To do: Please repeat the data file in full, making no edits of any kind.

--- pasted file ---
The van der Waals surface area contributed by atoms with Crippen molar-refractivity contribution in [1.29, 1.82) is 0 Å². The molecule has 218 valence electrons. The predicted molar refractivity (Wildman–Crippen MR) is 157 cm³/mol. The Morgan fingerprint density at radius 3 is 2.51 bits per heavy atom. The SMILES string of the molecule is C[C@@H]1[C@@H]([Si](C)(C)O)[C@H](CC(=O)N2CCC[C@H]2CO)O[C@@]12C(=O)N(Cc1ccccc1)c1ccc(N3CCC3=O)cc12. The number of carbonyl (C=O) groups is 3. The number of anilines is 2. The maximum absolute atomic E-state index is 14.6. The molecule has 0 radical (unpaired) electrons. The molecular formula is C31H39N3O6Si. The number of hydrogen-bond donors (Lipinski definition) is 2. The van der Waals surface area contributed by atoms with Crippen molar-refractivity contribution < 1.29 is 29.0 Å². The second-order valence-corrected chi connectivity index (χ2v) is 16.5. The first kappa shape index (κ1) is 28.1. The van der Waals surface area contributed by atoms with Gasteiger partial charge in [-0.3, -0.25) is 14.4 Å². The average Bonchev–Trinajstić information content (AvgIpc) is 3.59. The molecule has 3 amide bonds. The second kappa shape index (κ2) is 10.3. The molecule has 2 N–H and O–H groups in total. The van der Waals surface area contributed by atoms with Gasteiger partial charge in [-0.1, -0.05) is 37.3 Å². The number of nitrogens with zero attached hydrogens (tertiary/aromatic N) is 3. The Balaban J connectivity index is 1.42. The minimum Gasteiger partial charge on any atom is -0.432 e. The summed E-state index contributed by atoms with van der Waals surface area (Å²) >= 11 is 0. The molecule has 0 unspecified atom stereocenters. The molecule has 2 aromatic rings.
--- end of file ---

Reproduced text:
The van der Waals surface area contributed by atoms with Crippen molar-refractivity contribution in [1.29, 1.82) is 0 Å². The molecule has 218 valence electrons. The predicted molar refractivity (Wildman–Crippen MR) is 157 cm³/mol. The Morgan fingerprint density at radius 3 is 2.51 bits per heavy atom. The SMILES string of the molecule is C[C@@H]1[C@@H]([Si](C)(C)O)[C@H](CC(=O)N2CCC[C@H]2CO)O[C@@]12C(=O)N(Cc1ccccc1)c1ccc(N3CCC3=O)cc12. The number of carbonyl (C=O) groups is 3. The number of anilines is 2. The maximum absolute atomic E-state index is 14.6. The molecule has 0 radical (unpaired) electrons. The molecular formula is C31H39N3O6Si. The number of hydrogen-bond donors (Lipinski definition) is 2. The van der Waals surface area contributed by atoms with Crippen molar-refractivity contribution < 1.29 is 29.0 Å². The second-order valence-corrected chi connectivity index (χ2v) is 16.5. The first kappa shape index (κ1) is 28.1. The van der Waals surface area contributed by atoms with Gasteiger partial charge in [-0.3, -0.25) is 14.4 Å². The average Bonchev–Trinajstić information content (AvgIpc) is 3.59. The molecule has 3 amide bonds. The second kappa shape index (κ2) is 10.3. The molecule has 2 N–H and O–H groups in total. The van der Waals surface area contributed by atoms with Gasteiger partial charge in [-0.1, -0.05) is 37.3 Å². The number of nitrogens with zero attached hydrogens (tertiary/aromatic N) is 3. The Balaban J connectivity index is 1.42. The minimum Gasteiger partial charge on any atom is -0.432 e. The summed E-state index contributed by atoms with van der Waals surface area (Å²) >= 11 is 0. The molecule has 0 unspecified atom stereocenters. The molecule has 2 aromatic rings.